MONTREAL -- Cycling on many of Montreal’s busiest streets is dangerous enough—think Sherbrooke or Papineau—and during rush hour, when bus lanes are reserved, there’s no space for cyclists at all.

But now, with cyclists growing in number and other kinds of traffic lower than usual, the city has decided to open about half of its reserved bus lanes for cyclists and buses to share.

Some are warning, however, this could end up being a deadly decision.

“It's going to be dangerous,” said Tom Mouhteros, who is retired from the STM, speaking about bus’ big blind spots.

“One accident is going to be one accident too many... and then what's going to happen?” he said.

“A reserved bus lane is a reserved bus lane. It's shouldn't be a lane for pedestrians or cyclists.”

The reserved lanes are meant to give transit users a chance to sail through rush-hour traffic during peak times.

One city councillor, Marvin Rotrand, is also concerned that allowing bikes in those lanes will defeat their purpose.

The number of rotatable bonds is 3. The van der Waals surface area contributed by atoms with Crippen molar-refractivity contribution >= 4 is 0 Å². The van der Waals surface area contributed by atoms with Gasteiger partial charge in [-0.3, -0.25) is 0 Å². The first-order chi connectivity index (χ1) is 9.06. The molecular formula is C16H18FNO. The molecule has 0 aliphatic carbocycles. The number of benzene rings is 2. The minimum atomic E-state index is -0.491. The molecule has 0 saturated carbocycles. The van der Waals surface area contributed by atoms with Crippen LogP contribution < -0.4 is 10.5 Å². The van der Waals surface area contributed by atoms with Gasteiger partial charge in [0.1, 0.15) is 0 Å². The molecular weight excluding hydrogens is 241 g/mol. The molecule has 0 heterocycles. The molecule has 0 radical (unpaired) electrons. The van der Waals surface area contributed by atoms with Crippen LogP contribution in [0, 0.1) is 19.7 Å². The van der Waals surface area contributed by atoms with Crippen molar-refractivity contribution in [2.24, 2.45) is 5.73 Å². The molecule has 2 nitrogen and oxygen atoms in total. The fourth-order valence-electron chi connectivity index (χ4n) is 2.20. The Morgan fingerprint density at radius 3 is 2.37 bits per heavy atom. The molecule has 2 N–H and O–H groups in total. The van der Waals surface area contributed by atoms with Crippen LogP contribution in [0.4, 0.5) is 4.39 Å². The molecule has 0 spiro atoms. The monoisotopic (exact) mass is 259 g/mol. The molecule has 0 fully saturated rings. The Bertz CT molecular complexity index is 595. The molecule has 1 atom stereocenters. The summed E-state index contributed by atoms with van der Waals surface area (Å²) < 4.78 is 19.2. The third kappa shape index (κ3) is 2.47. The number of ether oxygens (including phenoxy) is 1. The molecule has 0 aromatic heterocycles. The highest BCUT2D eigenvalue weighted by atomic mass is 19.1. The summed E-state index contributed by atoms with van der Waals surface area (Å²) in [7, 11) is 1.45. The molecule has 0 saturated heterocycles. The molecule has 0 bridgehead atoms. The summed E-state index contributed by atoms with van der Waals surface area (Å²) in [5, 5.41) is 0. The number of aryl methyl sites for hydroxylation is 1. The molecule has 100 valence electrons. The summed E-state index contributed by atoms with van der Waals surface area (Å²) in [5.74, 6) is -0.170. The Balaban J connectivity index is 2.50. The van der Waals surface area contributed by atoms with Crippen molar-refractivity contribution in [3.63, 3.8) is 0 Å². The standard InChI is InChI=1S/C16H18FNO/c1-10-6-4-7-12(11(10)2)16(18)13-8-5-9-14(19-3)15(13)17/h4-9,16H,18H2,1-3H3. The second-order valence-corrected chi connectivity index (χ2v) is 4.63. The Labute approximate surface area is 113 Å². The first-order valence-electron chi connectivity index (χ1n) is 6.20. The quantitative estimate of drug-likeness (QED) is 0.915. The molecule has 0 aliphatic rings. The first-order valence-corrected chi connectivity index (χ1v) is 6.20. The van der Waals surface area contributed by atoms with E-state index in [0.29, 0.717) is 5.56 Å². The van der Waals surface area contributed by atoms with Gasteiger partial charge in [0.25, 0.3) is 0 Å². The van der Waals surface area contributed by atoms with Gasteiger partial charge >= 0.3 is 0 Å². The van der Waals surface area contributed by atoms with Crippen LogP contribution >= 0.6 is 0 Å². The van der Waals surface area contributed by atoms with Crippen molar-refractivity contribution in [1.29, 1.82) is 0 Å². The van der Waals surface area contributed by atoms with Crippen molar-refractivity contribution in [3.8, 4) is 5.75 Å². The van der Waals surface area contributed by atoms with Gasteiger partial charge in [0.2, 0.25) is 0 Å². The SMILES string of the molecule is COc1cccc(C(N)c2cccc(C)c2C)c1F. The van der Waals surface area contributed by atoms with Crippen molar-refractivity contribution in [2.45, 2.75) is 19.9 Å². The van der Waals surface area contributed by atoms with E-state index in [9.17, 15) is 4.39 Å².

“If you want to convince people to become a transit rider, you have to give them a safe, comfortable and fast ride,” said Rotrand.

“When you slow it down for bicycles, you aren't giving them a fast ride anymore. It only takes one or two cyclists to inconvenience a whole busload of people.”

Until now, it’s been essentially illegal to ride your bike on arteries like Sherbrooke during rush hour. This is because bikes need to ride in the right lane, and that lane was reserved. 

Some cyclists were getting tickets for riding in the wrong spot, but the most concerning thing for them is their safety, say cycling advocates. 

"We know there's going to continue to be a thousand cyclists a day in summer on Sherbrooke Street,” said cycling advocate Daniel Lambert.

“And there's going to be 50 collisions a year, we know that—that's average. So the only question for the city is 'when are you going to make it safe?'"

Lambert says that while he supports the city’s new move, he wants it to find a way to create more space and widen lanes.

The city hasn’t decided yet which reserved bus lanes will be open to cyclists but has said it will be about half of them overall.